The Chinese stockmarket is not an immediate buying opportunity in spite of the sharp sell-off seen this month, according to emerging markets managers.
Stockmarkets sold off on fears the shortage of liquidity could push China into a credit crunch similar to that seen in the US and Europe between 2007 and 2009.
It followed a move by the Chinese central bank, the People’s Bank of China (PBoC), to inject cash into some of the country’s biggest banks, having initially refused to do so, after short-term interest rates spiked.
Chinese interbank lending rates – an indication of how willing banks are to lend to each other – spiked suddenly to almost 10 per cent for seven-day deposits late last month.
The move was widely agreed to be a symptom of the Chinese government’s attempts to slow the growth of its loan markets.
The turmoil sparked a rapid sell-off in Chinese stockmarkets, with the Shanghai Composite index falling 9 per cent between June 17 and June 24, capping a six-month decline of 12.1 per cent. It also added to the declines in western stockmarkets, which had sold off following the Federal Reserve’s comments about the tapering of quantitative easing.
Gary Greenberg, head of emerging markets at Hermes Fund Managers, said the move was the first part of the new Chinese government’s longer term plan to reform its economy, and predicted further “subdued” markets for the next 12-24 months.
“China is undergoing phase two of its economic transformation but this is not going to be a particularly joyous ride,” he said. “The market is cheap, though, so I don’t think there is a big crash on the way, but I don’t see a lot of upside either.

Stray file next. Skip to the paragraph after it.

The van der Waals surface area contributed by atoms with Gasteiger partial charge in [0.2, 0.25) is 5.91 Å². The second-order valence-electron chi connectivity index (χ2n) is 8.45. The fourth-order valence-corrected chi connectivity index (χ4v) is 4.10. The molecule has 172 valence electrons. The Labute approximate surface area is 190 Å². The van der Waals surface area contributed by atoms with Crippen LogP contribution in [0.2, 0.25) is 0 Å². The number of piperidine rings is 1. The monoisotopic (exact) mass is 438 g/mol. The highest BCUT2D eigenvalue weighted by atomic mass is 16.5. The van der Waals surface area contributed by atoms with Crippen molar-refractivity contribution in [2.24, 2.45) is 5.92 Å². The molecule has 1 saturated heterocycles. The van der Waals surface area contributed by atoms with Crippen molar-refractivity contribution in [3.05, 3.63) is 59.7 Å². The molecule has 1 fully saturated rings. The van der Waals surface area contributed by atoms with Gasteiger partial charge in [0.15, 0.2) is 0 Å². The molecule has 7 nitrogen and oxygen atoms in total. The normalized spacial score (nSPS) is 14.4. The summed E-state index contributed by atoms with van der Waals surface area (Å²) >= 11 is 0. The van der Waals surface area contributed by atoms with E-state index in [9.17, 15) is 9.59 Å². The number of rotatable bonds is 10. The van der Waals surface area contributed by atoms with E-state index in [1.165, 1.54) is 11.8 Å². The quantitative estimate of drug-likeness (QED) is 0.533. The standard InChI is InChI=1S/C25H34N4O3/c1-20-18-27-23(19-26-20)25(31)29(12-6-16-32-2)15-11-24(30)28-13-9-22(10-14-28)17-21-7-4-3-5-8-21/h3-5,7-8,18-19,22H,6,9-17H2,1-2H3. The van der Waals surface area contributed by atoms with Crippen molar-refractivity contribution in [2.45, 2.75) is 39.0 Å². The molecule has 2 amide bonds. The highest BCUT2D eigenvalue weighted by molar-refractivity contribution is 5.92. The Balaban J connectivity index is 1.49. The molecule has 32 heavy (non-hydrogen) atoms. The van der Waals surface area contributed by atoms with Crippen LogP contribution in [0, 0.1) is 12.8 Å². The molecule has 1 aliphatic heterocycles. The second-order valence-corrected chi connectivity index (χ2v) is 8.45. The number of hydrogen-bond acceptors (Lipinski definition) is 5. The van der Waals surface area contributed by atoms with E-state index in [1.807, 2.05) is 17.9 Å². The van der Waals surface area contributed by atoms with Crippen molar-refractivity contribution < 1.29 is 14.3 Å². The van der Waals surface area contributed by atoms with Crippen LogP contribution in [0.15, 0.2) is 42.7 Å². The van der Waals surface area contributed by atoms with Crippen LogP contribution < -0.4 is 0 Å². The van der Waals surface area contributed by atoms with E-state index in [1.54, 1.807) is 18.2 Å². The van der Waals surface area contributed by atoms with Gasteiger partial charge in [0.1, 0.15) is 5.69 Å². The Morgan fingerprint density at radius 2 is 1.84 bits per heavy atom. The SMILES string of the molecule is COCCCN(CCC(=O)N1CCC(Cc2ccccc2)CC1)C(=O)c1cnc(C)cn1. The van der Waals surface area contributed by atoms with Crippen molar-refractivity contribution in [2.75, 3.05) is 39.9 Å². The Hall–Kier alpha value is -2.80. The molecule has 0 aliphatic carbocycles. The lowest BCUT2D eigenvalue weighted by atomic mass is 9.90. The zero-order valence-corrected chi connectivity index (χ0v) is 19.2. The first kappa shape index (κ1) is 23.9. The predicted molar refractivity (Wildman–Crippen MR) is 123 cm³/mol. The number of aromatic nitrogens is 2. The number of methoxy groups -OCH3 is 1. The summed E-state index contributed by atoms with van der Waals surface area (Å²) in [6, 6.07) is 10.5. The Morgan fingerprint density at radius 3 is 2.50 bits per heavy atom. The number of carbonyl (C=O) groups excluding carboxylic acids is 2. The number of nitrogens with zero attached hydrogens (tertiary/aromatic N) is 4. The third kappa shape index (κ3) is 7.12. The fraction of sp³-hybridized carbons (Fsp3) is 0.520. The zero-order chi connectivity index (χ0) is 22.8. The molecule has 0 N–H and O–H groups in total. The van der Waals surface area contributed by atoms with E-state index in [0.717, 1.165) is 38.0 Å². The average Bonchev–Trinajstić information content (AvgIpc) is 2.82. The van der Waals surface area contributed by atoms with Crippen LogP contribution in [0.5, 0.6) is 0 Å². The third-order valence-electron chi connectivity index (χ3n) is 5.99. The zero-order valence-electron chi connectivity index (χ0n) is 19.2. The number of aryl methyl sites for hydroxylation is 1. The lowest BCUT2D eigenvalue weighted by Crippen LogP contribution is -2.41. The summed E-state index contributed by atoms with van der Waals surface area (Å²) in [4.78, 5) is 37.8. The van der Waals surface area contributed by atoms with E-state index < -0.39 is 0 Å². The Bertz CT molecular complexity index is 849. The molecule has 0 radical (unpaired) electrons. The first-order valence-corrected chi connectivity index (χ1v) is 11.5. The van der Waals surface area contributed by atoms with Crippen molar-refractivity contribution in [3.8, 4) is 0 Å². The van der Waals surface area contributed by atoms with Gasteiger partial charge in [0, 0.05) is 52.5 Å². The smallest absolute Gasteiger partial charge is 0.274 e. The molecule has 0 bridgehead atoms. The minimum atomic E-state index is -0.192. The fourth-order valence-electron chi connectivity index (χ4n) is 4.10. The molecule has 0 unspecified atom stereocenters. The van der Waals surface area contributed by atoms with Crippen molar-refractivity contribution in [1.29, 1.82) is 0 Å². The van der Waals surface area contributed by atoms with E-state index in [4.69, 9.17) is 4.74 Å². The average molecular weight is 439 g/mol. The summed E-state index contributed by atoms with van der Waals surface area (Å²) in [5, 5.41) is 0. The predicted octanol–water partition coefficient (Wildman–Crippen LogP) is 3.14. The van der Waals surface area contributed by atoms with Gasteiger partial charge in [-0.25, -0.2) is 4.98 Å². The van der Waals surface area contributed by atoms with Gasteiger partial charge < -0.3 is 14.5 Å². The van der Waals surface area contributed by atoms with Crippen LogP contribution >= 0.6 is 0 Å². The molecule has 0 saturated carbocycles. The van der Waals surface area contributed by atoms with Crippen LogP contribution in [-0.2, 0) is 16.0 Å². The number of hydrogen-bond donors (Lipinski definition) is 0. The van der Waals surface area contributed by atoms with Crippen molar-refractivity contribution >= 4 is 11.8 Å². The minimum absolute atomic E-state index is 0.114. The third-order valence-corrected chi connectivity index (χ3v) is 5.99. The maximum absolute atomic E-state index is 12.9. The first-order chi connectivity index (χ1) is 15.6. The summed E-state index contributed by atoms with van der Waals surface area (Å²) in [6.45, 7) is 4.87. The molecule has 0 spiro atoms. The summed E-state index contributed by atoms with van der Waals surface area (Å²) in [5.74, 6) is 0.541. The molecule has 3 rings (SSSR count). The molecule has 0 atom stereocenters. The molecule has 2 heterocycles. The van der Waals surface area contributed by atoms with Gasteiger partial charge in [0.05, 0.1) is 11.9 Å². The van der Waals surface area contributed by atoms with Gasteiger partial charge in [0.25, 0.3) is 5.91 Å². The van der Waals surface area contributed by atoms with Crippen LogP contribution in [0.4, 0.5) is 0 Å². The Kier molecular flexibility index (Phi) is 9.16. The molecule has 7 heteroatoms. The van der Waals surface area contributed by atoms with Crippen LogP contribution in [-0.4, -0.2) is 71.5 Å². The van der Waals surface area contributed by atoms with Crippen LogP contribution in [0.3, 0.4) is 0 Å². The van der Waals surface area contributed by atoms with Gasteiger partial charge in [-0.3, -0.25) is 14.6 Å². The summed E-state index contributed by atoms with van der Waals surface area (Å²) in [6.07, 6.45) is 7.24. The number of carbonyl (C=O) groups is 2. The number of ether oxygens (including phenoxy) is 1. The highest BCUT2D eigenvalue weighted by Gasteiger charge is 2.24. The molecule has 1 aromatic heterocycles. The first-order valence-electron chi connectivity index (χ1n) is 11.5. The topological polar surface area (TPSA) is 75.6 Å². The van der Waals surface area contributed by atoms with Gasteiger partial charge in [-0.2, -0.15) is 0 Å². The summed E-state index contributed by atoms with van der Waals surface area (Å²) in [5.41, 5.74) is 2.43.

“The reaction in the market was much more extreme than expected – the government will have to find a more delicate way of [reforming].”
Mr Greenberg added that the number of bad loans in the Chinese financial system was likely to rise as the economy slowed, something which the government had to prepare for.
Dominic Johnson, chief executive of specialist emerging markets boutique Somerset Capital, said China’s government was “trying to do good things”.
But he warned of the potential wider impact of a Chinese slowdown on emerging markets because of the country’s influence on prices across other markets and asset classes.
Psigma chief investment officer Tom Becket said China’s actions were “sensible, overdue and will lead to a more balanced economy”.
He added that he would be looking for investment opportunities “in the coming months” in China.
“With issues surfacing in Brazil, Turkey, China and other emerging markets, this may seem a foolish thing to be considering, but at some point it will provide a great time to increase exposure,” he said.
Philip Ehrmann, manager of Jupiter’s £195m China fund, said the turmoil in China had been “blown out of proportion” and was being talked about in “very alarmist terms”.